February 22, 2014

Almost three years ago, Ms. J–yes, the same Ms. J who serves as my “food foil”–and I took a summer vacation. An unfinished essay about spaces grew out of the trip. Here it is, completed.

Lots of confined spaces. An apartment, just like all of the others in the 10-stack, next to other vertical rows with similar floor plans on either side. A hotel room, tight and small and, as it happens, in the most romantic hotel in America (the Spindrift Inn, in Monterey, CA), according to the 2011 TripAdvisor Travelers Choice Hotel Awards. (That’s what you sometimes get when you get your hotel through Priceline, when you are parked on a side street in Santa Barbara, CA

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Inequality – Part 1

February 22, 2014

Inequality has become the new buzzword.[1] I have plenty to say about this issue. We live in a society that, less and less, aggregates at the mean, which is fancy talk for “the very rich are outdistancing us, as we all run in place.” Expect several posts in the coming weeks. In the meantime, one of the problems with the inequality discussion involves a lack of information, Herewith, some information:

We hear plenty about the middle class, protecting the middle class, building the middle class, the evaporating middle class, etc. So who belongs in the middle class?

Income and wealth get very much blurred in our discourse. But for the lucky few with inherited wealth, wealth is a function

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Momofuku Bo Ssam

February 20, 2014

Ms. J does not love meat. She eats chicken and turkey, likes well-done salmon, and passes on most everything else. Or so I used to think!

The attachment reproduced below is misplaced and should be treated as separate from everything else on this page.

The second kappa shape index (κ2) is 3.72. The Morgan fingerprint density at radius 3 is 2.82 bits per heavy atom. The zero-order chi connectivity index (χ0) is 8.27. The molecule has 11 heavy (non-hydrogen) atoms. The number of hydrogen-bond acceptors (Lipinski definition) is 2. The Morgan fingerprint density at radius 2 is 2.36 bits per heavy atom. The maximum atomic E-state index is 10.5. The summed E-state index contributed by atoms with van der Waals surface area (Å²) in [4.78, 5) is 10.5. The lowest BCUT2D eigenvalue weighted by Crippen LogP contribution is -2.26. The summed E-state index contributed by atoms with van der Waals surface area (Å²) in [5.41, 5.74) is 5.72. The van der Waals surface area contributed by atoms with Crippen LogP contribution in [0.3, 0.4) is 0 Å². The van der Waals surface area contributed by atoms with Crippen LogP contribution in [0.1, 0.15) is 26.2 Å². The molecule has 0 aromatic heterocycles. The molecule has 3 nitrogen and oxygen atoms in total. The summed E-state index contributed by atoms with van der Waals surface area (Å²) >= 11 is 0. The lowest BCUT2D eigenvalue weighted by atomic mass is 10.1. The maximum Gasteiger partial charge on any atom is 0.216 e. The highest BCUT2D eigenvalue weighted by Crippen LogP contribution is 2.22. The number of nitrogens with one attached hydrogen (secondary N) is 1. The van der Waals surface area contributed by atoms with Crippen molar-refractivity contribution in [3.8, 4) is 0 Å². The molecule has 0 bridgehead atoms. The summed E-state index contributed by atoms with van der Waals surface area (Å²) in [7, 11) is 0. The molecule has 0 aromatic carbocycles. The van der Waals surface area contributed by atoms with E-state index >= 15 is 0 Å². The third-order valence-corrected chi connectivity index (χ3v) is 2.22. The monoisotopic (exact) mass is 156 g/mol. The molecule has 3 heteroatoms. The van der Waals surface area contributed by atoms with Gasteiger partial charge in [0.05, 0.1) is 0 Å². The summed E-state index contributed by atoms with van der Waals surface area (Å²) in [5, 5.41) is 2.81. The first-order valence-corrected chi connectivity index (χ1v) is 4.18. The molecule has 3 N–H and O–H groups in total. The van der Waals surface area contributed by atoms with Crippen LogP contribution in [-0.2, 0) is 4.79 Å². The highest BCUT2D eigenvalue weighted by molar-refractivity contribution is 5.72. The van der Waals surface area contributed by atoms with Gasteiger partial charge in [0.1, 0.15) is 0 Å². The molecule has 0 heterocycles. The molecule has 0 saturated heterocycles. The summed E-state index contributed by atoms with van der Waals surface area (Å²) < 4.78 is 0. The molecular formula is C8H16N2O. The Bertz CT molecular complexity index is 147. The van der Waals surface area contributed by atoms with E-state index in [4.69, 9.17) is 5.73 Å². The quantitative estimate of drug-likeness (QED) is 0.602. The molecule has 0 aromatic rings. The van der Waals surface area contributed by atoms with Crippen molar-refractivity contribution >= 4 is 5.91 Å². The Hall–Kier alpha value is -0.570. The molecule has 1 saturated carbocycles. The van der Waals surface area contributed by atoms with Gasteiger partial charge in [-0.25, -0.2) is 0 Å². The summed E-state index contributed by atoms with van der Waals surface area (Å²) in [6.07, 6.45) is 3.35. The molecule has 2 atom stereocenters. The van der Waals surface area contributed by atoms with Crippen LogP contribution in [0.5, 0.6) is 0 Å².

A few years ago I fell into the momofuku ambit. Momofuku means lucky peach, and it’s also a restaurant group, started and led by David Chang. (Learn more at momofuku.) I have not dined at any of its 12 locations in New York City, Toronto, and Sydney. I have, however, made two of the highly touted momofuku dishes at home.

We’ll skip Crack Pie for now. It’s a variation on Chess pie, a southern favorite; alas, it’s more complicated, sweeter, and one very fine pie.

Right now, we’re focusing on momofuku bo ssam

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The Home Buying Process

February 20, 2014

Real estate transactions are process-driven creatures. For many people, however, the process can be a mystery, where steps occur and the deal flows along without any meaningful appreciation for what’s happening. Herewith, a primer:

So you’ve found a home you want to buy in Arizona. Let’s assume you’re working with a real estate agent. You want to pay $450,000, and you’re a cash buyer, i.e., you don’t need financing.

Step one involves a written offer. Your agent can and will help you prepare the offer. Usually, your offer will be on a contract form (provided by the agent), and may be called a Deposit Receipt and Agreement, or a Residential Resale Real Estate Purchase Contract. Read this document, for

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I’m Not A Curator!

February 18, 2014

A curator is a keeper or custodian of a museum or other collection. In modern times the term also describes someone who collects material for others to read, view, buy, etc. As the Mark Rubin Writes schedule develops and I gain an appreciation for the balance between the arid world of legal concepts and the pleasures attendant to restaurant reviews and other finer things, I thought Wednesday would be my day to play curator, finding great pieces from here and there for your mid-week pleasure. Alas, the New York Times busted my a*s, big-time, with this totally uncivil piece, On the Tip of Creative Tongues, about the pomposity attendant to “curating.” (Click and read. It’s actually pretty funny!)


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The U.S. Supreme Court Docket

February 17, 2014